The first permitted 3D-printed house is now for sale in New York state

Originally published at: The first permitted 3D-printed house is now for sale in New York state | Boing Boing


How does a house that is built for $6000 in materials jump to $300,000 after built. I’m sure a lot of it is land/location (e.g. New York) and some to labor and the tech, but how does that account for the 50x price difference?


…and increase profits


Perhaps those are just the direct costs? And they maybe have quite a lot of indirect costs?

My question is are they locked into that one company for any repairs, maintenance, and upgrades?


I’d say all the stuff you mentioned - labor, equipment & know-how, presumably they want to make money back on R&D, plus the land itself. And whatever profit they think they can reasonably take. Considering the quote “about half of the average new home cost in the area”, it seems fairly reasonable. Look at material cost is not a great way to judge certain things - cars & homes being good examples.


Is all tech innovation fuelled by a need to not hire people?


Unless that “more” includes insulation, windows, doors, all eletrical wiring, plumbing, sinks, cabinetry, and HVAC system, the house is hardly built. Just partially built.
ETA: this is cool, I admit. Just not a completed house


Those are simply material costs, and don’t take into consideration the the cost of the machinery, computer equipment, software, engineers, laborers, etc.

The real question here is why we’re using this brand new technology to build facsimiles of stick-built ranch-style homes. It’s a real stab in the heart to see this.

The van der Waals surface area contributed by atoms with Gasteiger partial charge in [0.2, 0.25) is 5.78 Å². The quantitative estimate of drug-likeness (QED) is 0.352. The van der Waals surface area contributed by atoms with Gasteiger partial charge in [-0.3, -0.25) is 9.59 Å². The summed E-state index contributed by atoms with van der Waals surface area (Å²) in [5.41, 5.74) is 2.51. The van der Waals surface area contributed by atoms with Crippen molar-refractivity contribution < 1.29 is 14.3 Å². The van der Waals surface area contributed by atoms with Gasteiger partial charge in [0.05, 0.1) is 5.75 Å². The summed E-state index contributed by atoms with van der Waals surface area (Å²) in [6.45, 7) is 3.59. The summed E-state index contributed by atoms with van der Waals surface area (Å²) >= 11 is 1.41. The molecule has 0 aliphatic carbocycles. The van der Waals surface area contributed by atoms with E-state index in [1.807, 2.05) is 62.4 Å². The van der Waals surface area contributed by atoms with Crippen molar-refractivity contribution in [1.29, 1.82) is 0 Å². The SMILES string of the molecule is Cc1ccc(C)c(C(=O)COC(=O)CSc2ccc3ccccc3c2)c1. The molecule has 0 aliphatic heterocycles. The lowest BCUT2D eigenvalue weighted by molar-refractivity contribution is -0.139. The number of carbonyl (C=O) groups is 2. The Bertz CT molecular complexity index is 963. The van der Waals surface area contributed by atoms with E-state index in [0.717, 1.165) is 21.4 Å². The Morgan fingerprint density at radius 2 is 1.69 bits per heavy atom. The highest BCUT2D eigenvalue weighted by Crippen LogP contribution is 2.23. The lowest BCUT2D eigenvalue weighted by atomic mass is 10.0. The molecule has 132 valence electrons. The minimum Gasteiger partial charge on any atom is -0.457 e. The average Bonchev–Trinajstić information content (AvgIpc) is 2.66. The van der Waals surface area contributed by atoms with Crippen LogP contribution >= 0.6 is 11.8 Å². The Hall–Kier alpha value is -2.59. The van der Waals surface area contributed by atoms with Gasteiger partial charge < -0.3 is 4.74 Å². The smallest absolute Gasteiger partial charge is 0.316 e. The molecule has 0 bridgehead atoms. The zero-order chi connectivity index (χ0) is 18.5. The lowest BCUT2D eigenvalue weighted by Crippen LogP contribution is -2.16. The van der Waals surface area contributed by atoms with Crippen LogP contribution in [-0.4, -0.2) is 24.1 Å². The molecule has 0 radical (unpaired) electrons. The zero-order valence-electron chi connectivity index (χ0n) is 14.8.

My guess is that they wanted to use this as a proof of concept, and that meant making a house that could sell and that someone would want to live in. If they wanted to make an Escherian house they could succeed at building (something close to) it, but it would be a commercial failure.

Later, once this technology is accepted as a standard way to make a house, it will almost certainly be used to make more elaborate and/or unusual buildings.

This technology has to crawl before it can run.


I wonder if that “$6000 material cost” is actually just the 3D-printed concrete costs. Windows, wiring, plumbing, cabinets, etc. would help explain the rest of the markup.


Based on the photo, an actual driveway into the garage is not included.


And permits. Permits get expensive.

I do, however, have questions about the longevity and durability of the foundation if they didn’t take time to excavate. And unless they put down the lawn after they printed, they must have done a remarkable precise excavation as it runs up right to the edge. Or they extruded it on top of live vegetation. That should go well.

While this is a neat concept, let’s just say I wouldn’t want to be the guinea pigs who buy it.


Blech. With all the savings, maybe next time they can hire an architect.


Who keeps cars in a garage? Where would I put all the rusty old bikes, broken appliances, rotten lawn furniture and half-empty tins of paint?


I agree with you. Most people, I’ve found, like vanilla. This ordinary looking home is the best way to sell the idea. As you say, the beauty of 3D printing is that it would be relatively easy for more interesting designs to be built less expensively (presumably). I hope this idea catches on.